Why Agile is Good for Stakeholders and Project Teams

How the agile framework can improve stakeholder and project team relations in digital environments.

Having worked using the agile framework for a number of years, I am still amazed how awesome it really is — not just with providing some useful team work techniques, but also optimising the way we can effectively manage and communicate progress with stakeholders.

What is the agile framework?

Agile is a light-weight project management framework that helps digital project teams create and develop products quickly through self-organising and cross-functional teams.
Becoming agile is a mindset that will change your work life for the better. 
Aspects like tracking visibility of the project improve because as the team is developing project deliverables; there are opportunities to inspect, adapt and reflect on the project regularly. For example, when a project initiation is underway, stakeholders have the opportunity to attend all the project meetings, in fact they are encouraged to do so. These are often known as ‘sprint ceremonies.’

About sprint ceremonies

Sprint ceremonies are time-boxed meetings that provide an opportunity for development team and stakeholder to meet and align. Sprint ceremonies are designed with a specified output and objective for each meeting.
Photo by You X Ventures on Unsplash

Sprint ceremony characteristics

To be a sprint ceremony, these meetings should have the following characteristics.
  • Each activity produces an outcome. 
  • Each activity is designed to be lightweight.
  • Each activity is time boxed.
  • Each activity should focus on achievable results.
  • Each activity should have an agenda limited in time and scope. 

Examples of sprint ceremonies

  • Daily Stand ups: Also known as the Daily Scrum. This is an opportunity for developers to meet and communicate to what they are currently working on. These meetings are typically held in the same location and at the same time each day. Daily stand ups are an opportunity for the team to plan for the next 24 hours, a team meeting conducted by the people actually doing the work. These meetings are time-boxed at 15 minutes to ensure the team stay focused on the current tasks. 
    • To stay focused, the team should answer thew following during the meeting:
      - What did you do yesterday?
      - What will you do today?
      - Are there any impediments in your way? 
  • Planning: Sprint planning is an event where the team doing the work determine the product backlog items they will work on during the upcoming sprint. It is used for forecasting the work for the next sprint and beyond if reasonable to do so. These meetings are often known as ‘Sprint Planning’ or ‘Sprint commitment’. Team members and stakeholders can attend.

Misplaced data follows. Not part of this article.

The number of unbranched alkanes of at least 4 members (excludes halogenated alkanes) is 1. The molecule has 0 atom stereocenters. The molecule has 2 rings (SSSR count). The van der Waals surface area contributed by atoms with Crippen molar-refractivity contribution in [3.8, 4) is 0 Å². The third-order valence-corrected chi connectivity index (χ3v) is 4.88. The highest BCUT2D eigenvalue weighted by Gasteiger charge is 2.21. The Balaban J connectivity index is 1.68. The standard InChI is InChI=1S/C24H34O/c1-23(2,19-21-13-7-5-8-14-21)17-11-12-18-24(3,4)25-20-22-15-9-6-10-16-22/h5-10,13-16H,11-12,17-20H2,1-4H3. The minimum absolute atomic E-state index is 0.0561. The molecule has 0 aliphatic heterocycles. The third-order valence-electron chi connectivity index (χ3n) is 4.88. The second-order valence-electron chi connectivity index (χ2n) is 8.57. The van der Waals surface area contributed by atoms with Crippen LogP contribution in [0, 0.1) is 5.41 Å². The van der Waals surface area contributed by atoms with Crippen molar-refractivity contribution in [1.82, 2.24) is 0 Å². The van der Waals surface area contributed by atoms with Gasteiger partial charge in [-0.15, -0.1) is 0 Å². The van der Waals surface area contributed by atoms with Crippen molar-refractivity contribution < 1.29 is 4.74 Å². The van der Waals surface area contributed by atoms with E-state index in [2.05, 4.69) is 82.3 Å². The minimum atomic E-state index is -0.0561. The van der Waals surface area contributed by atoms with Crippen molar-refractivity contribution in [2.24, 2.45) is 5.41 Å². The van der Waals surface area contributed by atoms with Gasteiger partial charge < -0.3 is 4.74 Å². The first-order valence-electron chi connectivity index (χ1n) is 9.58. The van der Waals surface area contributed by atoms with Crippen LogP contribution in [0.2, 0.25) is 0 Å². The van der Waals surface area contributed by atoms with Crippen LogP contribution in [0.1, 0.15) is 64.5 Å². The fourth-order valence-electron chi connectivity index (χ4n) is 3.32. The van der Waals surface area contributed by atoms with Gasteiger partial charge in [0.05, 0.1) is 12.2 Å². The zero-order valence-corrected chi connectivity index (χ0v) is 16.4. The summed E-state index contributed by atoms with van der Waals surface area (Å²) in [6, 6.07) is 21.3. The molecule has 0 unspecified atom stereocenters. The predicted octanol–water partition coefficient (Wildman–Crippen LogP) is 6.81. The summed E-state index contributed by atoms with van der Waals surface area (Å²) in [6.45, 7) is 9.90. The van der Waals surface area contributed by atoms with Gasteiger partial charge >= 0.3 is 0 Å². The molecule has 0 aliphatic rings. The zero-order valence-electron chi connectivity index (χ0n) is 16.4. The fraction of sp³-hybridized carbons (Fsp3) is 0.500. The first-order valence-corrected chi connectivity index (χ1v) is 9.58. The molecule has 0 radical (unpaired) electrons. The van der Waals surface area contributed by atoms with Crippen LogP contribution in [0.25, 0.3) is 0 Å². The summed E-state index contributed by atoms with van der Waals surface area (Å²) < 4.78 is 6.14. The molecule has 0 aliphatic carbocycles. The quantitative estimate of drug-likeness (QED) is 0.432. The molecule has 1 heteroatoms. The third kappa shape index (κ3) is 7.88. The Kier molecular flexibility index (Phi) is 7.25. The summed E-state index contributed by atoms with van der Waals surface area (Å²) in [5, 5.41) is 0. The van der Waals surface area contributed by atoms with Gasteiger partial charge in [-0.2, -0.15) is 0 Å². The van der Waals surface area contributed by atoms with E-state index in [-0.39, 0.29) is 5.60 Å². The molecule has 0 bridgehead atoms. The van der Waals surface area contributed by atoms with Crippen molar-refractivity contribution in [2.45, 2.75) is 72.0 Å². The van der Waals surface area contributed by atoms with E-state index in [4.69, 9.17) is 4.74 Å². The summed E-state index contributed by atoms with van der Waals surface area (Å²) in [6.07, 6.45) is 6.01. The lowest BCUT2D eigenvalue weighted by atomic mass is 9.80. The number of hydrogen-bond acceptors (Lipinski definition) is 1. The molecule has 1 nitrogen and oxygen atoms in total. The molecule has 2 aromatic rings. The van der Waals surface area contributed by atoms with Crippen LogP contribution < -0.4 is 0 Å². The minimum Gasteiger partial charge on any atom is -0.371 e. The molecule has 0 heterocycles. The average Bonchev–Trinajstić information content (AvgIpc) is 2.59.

• Refining: Sprint refinement is an event where the Product Owner makes sure that stories are “ready” so the team can immediately execute them when they are put into a current sprint and get them to a “Done” status. These meetings are often know as ‘refinement meetings’. Team members and stakeholders can attend. 
  • Demoing: In scrum, the goal of each sprint is to produce a working increment of the product which can be demonstrated to stakeholders. This is often an informal meeting where stakeholders are invited to ask questions and provide feedback.
  • Improving: Facilitated by the scrum master at which the team discusses the just-concluded sprint and determines what could be change that might make the next sprint more productive. These meetings are typically known as ‘retrospectives’. These are for team members only as it is the only time they get to catch up and review in private. It is an opportunity for the team to reflect and capture improvements to process going forward.
Refer to Scrum in a Few Words for more information about the scrum framework.

Photo by ─░rfan Simsar on Unsplash

Benefits of Agile for Teams and Stakeholders

Agile reduces risk

Risk is reduced because the team and stakeholders have the opportunity to inspect, adapt and continuously improve — getting feedback early reduces risk to a manageable state. This is because you are constantly planning and evaluating progress, you are able change and adapt more quickly.
Stakeholders get the opportunity to provide feedback early, and the team can take that feedback onboard and adapt accordingly. Stakeholders can have the opportunity to be part of the team, to meet many times throughout the project.

Stakeholders can stay up to date with the progress of the project.
Unlike the traditional project management framework where you complete tasks in distinct stages and move step by step toward release to consumers. With the agile framework, you are able to build product value incrementally in small chunks of real value. Additionally, being a light-weight framework, development teams and stakeholders are encouraged to work together collaboratively.

You get more control

Agile allows finer control over what is delivered, when, and to what scope. Constant planning means that priorities can be re-evaluated at any time, scope adjusted as needed, and budget and timelines managed more tightly.

You become more engaged with the project

Stakeholders that embrace agile, become more engaged. They are part of most of the sprint ceremonies; they can work with the development team to help create the product vision and work on the backlog together. 

In Conclusion…

Stakeholders have the opportunity to attend the sprint review, and actively ask questions, inspect the product and provide fast feedback so the team can rework on the product — adapting along the way.
The agile framework is most effective when team members and stakeholders embrace it; and every opportunity is included in the framework.
 Good luck, and remember — always keep it agile!